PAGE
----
There’s a resolution — kind of — in a case before the UK High Court involving Humanist weddings, which are officiated by non-pastors yet carry all the appropriate legal weight.
First a refresher: Humanist weddings are already more popular than Christian ones in Scotland, where they’ve been legal since 2005. In Ireland, Humanist weddings became legal in 2012. After a lawsuit, they became legal in Northern Ireland in 2018.
However, England and Wales do not permit them. That’s what this case was trying to change.
Lawyers for Humanists UK said that the current law discriminated against non-religious people by forcing them to overcome a hurdle that religious people (who get pastors to officiate their weddings) don’t have to deal with. The group said over 1,000 couples have had ceremonial Humanist weddings, but they didn’t “count” until a judge signed off on it. Religious couples don’t have to do that. For something this popular and this inconsequential to everyone else, it was absurd that the government refused to make the simple change to allow trained Humanists to do what priests and other religious leaders already can.
Today, the High Court issued a ruling: In short, the justices agreed this was discriminatory… however, they chose not to act on it because there’s a pending law that could fix the problem, therefore they want the Government to weigh in first.
In other words, before the Court says the Government is doing something illegal, give them a chance to correct it since it may already be happening.
High Court judge Mrs Justice Eady DBE ruled that the failure to provide legally recognised humanist marriages means that ‘the present law gives rise to… discrimination’. She also ruled that, in light of that, the Secretary of State for Justice ‘cannot… simply sit on his hands’ and do nothing. However, she said, given that the Government is currently giving the matter consideration in the form of a review into marriage law by the Law Commission, the Government’s refusal to act immediately can be justified ‘at this time’ and concluded, ‘Although I may deprecate the delay that has occurred since 2015, I cannot ignore the fact that there is currently an on-going review of the law of marriage in this country.’ As a consequence, she declined to make a formal declaration that the Government is acting unlawfully at this time.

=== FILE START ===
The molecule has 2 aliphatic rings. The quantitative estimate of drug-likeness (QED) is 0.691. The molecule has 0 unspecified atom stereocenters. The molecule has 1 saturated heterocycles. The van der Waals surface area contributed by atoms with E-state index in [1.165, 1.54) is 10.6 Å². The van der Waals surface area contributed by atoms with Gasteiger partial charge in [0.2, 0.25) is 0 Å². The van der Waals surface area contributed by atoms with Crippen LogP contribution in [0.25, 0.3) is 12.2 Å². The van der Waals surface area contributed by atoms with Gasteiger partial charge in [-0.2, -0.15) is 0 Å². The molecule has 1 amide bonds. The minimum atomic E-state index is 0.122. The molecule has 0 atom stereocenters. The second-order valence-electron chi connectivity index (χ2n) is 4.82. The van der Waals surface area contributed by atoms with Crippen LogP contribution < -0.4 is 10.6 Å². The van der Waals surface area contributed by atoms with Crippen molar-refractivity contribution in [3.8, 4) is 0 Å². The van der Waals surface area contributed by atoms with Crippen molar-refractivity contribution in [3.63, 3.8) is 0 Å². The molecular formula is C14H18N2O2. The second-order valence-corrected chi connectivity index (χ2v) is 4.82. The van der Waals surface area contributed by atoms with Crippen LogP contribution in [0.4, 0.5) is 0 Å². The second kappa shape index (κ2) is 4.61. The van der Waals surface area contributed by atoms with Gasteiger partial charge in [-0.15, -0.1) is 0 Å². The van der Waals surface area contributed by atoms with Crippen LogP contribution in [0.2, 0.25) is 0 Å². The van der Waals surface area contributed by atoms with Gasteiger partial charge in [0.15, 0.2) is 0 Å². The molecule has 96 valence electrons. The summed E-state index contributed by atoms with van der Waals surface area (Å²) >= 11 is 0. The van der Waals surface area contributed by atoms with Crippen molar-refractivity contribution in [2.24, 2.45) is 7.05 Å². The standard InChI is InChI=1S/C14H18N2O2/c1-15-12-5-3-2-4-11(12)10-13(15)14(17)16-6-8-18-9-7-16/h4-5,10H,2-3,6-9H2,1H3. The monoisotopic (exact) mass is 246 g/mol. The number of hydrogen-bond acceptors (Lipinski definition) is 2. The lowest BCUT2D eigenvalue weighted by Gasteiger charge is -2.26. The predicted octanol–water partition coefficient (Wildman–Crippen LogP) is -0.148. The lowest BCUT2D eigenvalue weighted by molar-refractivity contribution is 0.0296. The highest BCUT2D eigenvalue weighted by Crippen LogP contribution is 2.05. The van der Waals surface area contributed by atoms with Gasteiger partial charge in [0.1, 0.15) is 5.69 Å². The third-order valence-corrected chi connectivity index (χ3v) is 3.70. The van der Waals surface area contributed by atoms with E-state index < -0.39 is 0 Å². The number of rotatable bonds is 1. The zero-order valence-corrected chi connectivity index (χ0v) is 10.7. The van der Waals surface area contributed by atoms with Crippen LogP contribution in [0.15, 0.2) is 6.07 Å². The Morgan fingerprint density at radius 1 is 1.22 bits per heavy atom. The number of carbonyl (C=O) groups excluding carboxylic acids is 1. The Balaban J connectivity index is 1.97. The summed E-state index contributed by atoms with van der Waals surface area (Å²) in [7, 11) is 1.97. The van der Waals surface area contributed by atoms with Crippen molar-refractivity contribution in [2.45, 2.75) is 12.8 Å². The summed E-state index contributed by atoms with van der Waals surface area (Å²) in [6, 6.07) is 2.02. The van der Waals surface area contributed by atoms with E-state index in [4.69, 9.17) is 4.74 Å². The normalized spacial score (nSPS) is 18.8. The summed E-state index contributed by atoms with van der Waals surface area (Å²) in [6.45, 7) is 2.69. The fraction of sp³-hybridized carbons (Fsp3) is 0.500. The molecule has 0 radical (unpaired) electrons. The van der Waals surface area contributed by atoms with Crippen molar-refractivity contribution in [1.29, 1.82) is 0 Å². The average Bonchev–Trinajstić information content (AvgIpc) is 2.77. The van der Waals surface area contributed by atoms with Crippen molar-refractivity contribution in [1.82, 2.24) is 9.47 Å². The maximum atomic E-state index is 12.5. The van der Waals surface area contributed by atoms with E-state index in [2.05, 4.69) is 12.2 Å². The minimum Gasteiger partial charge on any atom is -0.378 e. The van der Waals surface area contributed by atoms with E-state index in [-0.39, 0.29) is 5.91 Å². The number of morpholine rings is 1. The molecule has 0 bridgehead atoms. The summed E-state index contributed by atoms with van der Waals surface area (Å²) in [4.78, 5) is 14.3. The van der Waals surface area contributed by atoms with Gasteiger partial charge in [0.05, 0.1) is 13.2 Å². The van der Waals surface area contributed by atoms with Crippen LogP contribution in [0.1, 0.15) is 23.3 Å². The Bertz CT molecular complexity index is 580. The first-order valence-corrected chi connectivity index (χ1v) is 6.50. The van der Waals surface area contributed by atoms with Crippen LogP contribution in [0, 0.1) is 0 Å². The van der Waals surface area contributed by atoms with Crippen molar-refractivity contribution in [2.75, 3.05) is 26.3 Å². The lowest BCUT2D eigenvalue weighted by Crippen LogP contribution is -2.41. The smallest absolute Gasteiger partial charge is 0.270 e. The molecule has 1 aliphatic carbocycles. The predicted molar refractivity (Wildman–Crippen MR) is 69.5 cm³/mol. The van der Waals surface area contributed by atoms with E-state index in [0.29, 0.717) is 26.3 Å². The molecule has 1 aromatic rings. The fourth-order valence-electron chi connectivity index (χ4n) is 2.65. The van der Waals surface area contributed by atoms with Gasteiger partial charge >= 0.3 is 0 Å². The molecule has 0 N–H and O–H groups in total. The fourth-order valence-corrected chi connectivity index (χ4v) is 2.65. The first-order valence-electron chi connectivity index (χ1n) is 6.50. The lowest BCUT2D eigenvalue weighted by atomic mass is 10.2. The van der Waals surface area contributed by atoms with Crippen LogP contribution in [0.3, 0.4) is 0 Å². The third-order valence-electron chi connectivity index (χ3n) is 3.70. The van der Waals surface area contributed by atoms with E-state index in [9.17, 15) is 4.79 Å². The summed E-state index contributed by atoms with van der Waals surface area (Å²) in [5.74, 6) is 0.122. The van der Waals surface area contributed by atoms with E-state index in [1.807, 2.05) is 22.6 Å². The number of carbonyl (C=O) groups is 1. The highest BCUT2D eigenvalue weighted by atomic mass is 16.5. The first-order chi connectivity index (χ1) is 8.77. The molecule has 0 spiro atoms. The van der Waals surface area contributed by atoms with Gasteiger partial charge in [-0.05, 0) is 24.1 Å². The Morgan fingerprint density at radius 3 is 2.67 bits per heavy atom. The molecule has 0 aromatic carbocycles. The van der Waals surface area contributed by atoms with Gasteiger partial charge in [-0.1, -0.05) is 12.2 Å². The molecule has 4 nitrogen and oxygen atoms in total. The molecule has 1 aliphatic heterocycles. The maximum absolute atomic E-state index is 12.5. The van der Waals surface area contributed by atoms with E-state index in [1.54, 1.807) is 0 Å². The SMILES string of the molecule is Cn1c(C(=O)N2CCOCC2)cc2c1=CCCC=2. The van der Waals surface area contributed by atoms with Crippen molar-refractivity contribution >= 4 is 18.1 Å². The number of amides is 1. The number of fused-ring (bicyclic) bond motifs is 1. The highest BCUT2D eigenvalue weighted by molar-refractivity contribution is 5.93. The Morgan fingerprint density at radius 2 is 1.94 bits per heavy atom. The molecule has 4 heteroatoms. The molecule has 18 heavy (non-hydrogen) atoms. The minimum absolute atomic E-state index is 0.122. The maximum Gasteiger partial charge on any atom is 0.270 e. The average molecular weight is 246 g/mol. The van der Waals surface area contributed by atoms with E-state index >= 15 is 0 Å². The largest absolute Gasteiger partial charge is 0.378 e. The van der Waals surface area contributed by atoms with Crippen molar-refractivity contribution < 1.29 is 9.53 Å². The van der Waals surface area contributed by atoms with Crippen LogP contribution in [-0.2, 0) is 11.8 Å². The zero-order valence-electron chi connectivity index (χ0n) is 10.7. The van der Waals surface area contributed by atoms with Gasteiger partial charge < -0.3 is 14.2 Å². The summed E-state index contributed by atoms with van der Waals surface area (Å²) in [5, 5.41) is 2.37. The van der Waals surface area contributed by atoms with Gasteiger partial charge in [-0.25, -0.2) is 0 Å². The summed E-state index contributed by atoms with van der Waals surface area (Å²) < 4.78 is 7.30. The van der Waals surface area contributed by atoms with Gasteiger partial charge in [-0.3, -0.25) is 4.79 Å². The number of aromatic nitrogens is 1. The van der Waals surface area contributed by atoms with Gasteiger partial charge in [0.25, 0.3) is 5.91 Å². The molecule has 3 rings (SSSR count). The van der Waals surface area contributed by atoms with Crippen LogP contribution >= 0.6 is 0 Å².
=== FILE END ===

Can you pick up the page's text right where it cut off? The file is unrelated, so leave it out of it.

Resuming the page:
The Government told the Court that “a consultation would be published in early September by the Law Commission” — and perhaps that will fix the problem — but if it doesn’t, then what? Do Humanists have to fight this battle again?
Humanists UK Chief Executive Andrew Copson shared a similar concern but held back any resentment:
We’ve waited nineteen years for this reform since it was first considered by the Government in an ultimately abandoned review of marriage law, and seven years since Parliament gave the Government the power to bring about legal recognition of humanist marriages without requiring a new Act. Thanks to this judgment, it is at least now not a matter of if humanist marriages will be legally recognised but when, and we await the Government’s response to the judgment and their proposals to remedy the discrimination that has been identified by the court. We hope they will act quickly to give justice to the thousands of couples annually whose weddings are being denied legal recognition.’
There is some good to come from the decision itself. The Court made it clear that there’s no legitimate reason to not allow Humanist weddings. The Humanists win on the merits. Now it’s more of a technical issue as to when Humanists will be allowed to get married without a priest standing in their way.
It may be a few months before Humanists can get married in England and Wales in the same way religious couples can, but because they pushed for this change, it’s only a matter of time. Nothing else.
(Image via Shutterstock. Portions of this article were published earlier)